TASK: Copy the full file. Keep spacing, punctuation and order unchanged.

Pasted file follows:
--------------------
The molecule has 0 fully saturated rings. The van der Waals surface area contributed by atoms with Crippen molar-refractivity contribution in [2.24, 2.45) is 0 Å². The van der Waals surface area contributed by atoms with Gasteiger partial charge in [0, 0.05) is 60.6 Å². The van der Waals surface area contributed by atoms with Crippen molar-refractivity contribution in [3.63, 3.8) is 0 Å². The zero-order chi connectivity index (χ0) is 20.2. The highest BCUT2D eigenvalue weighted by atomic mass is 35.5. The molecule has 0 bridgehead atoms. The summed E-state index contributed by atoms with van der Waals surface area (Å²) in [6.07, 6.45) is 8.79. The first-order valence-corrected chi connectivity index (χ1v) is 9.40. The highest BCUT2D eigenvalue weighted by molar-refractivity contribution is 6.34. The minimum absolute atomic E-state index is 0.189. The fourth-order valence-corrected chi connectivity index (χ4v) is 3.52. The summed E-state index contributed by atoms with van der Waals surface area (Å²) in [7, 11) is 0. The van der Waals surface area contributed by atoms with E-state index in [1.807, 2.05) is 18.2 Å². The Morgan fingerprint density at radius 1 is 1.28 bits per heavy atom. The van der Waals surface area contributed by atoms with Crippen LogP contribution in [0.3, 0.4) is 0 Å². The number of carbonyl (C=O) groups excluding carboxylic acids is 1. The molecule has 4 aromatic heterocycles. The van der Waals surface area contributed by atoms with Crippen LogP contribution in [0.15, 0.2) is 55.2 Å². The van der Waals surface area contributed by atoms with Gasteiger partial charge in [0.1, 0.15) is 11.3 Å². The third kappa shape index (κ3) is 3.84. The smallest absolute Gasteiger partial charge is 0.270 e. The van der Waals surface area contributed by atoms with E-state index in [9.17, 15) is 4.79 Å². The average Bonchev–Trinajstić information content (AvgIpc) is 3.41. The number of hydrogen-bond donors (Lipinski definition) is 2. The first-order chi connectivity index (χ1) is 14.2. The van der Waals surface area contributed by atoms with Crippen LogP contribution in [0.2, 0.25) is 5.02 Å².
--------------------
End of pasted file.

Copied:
The molecule has 0 fully saturated rings. The van der Waals surface area contributed by atoms with Crippen molar-refractivity contribution in [2.24, 2.45) is 0 Å². The van der Waals surface area contributed by atoms with Gasteiger partial charge in [0, 0.05) is 60.6 Å². The van der Waals surface area contributed by atoms with Crippen molar-refractivity contribution in [3.63, 3.8) is 0 Å². The zero-order chi connectivity index (χ0) is 20.2. The highest BCUT2D eigenvalue weighted by atomic mass is 35.5. The molecule has 0 bridgehead atoms. The summed E-state index contributed by atoms with van der Waals surface area (Å²) in [6.07, 6.45) is 8.79. The first-order valence-corrected chi connectivity index (χ1v) is 9.40. The highest BCUT2D eigenvalue weighted by molar-refractivity contribution is 6.34. The minimum absolute atomic E-state index is 0.189. The fourth-order valence-corrected chi connectivity index (χ4v) is 3.52. The summed E-state index contributed by atoms with van der Waals surface area (Å²) in [7, 11) is 0. The van der Waals surface area contributed by atoms with E-state index in [1.807, 2.05) is 18.2 Å². The Morgan fingerprint density at radius 1 is 1.28 bits per heavy atom. The van der Waals surface area contributed by atoms with Crippen LogP contribution in [0.3, 0.4) is 0 Å². The number of carbonyl (C=O) groups excluding carboxylic acids is 1. The molecule has 4 aromatic heterocycles. The van der Waals surface area contributed by atoms with Crippen LogP contribution in [0.15, 0.2) is 55.2 Å². The van der Waals surface area contributed by atoms with Gasteiger partial charge in [0.1, 0.15) is 11.3 Å². The third kappa shape index (κ3) is 3.84. The smallest absolute Gasteiger partial charge is 0.270 e. The van der Waals surface area contributed by atoms with E-state index in [9.17, 15) is 4.79 Å². The average Bonchev–Trinajstić information content (AvgIpc) is 3.41. The number of hydrogen-bond donors (Lipinski definition) is 2. The first-order chi connectivity index (χ1) is 14.2. The van der Waals surface area contributed by atoms with Crippen LogP contribution in [0.2, 0.25) is 5.02 Å².